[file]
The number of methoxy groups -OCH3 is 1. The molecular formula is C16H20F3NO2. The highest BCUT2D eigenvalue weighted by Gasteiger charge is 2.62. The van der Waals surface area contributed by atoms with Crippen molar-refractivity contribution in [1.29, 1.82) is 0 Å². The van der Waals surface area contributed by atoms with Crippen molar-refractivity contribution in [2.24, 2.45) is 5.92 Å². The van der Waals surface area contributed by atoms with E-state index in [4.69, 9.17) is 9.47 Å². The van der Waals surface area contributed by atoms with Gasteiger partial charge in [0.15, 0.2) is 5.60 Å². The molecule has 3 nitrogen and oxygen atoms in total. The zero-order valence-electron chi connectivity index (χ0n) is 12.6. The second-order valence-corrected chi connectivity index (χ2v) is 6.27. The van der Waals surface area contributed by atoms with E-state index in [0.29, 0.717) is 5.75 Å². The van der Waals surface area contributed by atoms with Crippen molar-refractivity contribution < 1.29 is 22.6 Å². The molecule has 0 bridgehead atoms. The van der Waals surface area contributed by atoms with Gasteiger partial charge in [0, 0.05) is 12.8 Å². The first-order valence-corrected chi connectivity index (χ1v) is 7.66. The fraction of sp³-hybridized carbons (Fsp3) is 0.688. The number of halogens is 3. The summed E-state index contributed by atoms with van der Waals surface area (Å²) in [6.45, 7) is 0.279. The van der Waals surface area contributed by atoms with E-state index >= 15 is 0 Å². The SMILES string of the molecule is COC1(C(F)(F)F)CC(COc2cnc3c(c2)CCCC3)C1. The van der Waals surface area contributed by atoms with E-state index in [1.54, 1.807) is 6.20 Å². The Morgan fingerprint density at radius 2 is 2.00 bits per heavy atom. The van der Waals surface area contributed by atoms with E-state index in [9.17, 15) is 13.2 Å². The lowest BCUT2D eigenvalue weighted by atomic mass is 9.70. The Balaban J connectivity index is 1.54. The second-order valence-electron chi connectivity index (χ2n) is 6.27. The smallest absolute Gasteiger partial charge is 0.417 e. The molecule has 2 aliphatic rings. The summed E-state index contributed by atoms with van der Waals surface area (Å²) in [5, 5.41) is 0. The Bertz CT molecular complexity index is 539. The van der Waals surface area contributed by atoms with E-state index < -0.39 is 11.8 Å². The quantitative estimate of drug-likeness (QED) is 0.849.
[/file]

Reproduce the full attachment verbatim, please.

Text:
The number of methoxy groups -OCH3 is 1. The molecular formula is C16H20F3NO2. The highest BCUT2D eigenvalue weighted by Gasteiger charge is 2.62. The van der Waals surface area contributed by atoms with Crippen molar-refractivity contribution in [1.29, 1.82) is 0 Å². The van der Waals surface area contributed by atoms with Crippen molar-refractivity contribution in [2.24, 2.45) is 5.92 Å². The van der Waals surface area contributed by atoms with E-state index in [4.69, 9.17) is 9.47 Å². The van der Waals surface area contributed by atoms with Gasteiger partial charge in [0.15, 0.2) is 5.60 Å². The molecule has 3 nitrogen and oxygen atoms in total. The zero-order valence-electron chi connectivity index (χ0n) is 12.6. The second-order valence-corrected chi connectivity index (χ2v) is 6.27. The van der Waals surface area contributed by atoms with E-state index in [0.29, 0.717) is 5.75 Å². The van der Waals surface area contributed by atoms with Crippen molar-refractivity contribution < 1.29 is 22.6 Å². The molecule has 0 bridgehead atoms. The van der Waals surface area contributed by atoms with Gasteiger partial charge in [0, 0.05) is 12.8 Å². The first-order valence-corrected chi connectivity index (χ1v) is 7.66. The fraction of sp³-hybridized carbons (Fsp3) is 0.688. The number of halogens is 3. The summed E-state index contributed by atoms with van der Waals surface area (Å²) in [6.45, 7) is 0.279. The van der Waals surface area contributed by atoms with E-state index >= 15 is 0 Å². The SMILES string of the molecule is COC1(C(F)(F)F)CC(COc2cnc3c(c2)CCCC3)C1. The van der Waals surface area contributed by atoms with E-state index in [1.54, 1.807) is 6.20 Å². The Morgan fingerprint density at radius 2 is 2.00 bits per heavy atom. The van der Waals surface area contributed by atoms with E-state index in [9.17, 15) is 13.2 Å². The lowest BCUT2D eigenvalue weighted by atomic mass is 9.70. The Balaban J connectivity index is 1.54. The second-order valence-electron chi connectivity index (χ2n) is 6.27. The smallest absolute Gasteiger partial charge is 0.417 e. The molecule has 2 aliphatic rings. The summed E-state index contributed by atoms with van der Waals surface area (Å²) in [5, 5.41) is 0. The Bertz CT molecular complexity index is 539. The van der Waals surface area contributed by atoms with E-state index < -0.39 is 11.8 Å². The quantitative estimate of drug-likeness (QED) is 0.849.